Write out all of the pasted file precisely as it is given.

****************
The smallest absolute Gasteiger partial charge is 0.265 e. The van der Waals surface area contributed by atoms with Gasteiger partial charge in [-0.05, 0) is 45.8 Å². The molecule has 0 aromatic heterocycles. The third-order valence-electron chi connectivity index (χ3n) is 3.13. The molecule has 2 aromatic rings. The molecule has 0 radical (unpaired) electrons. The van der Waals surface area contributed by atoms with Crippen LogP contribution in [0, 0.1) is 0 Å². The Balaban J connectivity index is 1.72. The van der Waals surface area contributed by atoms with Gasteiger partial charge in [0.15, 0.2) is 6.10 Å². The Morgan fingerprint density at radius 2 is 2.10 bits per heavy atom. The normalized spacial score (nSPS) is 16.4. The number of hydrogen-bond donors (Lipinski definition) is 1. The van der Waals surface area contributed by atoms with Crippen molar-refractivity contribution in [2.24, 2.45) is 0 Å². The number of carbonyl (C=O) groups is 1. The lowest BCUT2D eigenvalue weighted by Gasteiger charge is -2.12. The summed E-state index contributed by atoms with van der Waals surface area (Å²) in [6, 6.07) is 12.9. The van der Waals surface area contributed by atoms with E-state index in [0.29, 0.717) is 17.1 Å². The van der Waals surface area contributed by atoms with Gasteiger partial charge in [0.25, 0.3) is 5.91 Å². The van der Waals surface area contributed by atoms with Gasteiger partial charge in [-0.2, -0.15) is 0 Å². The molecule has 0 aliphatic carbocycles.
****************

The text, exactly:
The smallest absolute Gasteiger partial charge is 0.265 e. The van der Waals surface area contributed by atoms with Gasteiger partial charge in [-0.05, 0) is 45.8 Å². The molecule has 0 aromatic heterocycles. The third-order valence-electron chi connectivity index (χ3n) is 3.13. The molecule has 2 aromatic rings. The molecule has 0 radical (unpaired) electrons. The van der Waals surface area contributed by atoms with Crippen LogP contribution in [0, 0.1) is 0 Å². The Balaban J connectivity index is 1.72. The van der Waals surface area contributed by atoms with Gasteiger partial charge in [0.15, 0.2) is 6.10 Å². The Morgan fingerprint density at radius 2 is 2.10 bits per heavy atom. The normalized spacial score (nSPS) is 16.4. The number of hydrogen-bond donors (Lipinski definition) is 1. The van der Waals surface area contributed by atoms with Crippen molar-refractivity contribution in [2.24, 2.45) is 0 Å². The number of carbonyl (C=O) groups is 1. The lowest BCUT2D eigenvalue weighted by Gasteiger charge is -2.12. The summed E-state index contributed by atoms with van der Waals surface area (Å²) in [6, 6.07) is 12.9. The van der Waals surface area contributed by atoms with E-state index in [0.29, 0.717) is 17.1 Å². The van der Waals surface area contributed by atoms with Gasteiger partial charge in [0.25, 0.3) is 5.91 Å². The van der Waals surface area contributed by atoms with Gasteiger partial charge in [-0.2, -0.15) is 0 Å². The molecule has 0 aliphatic carbocycles.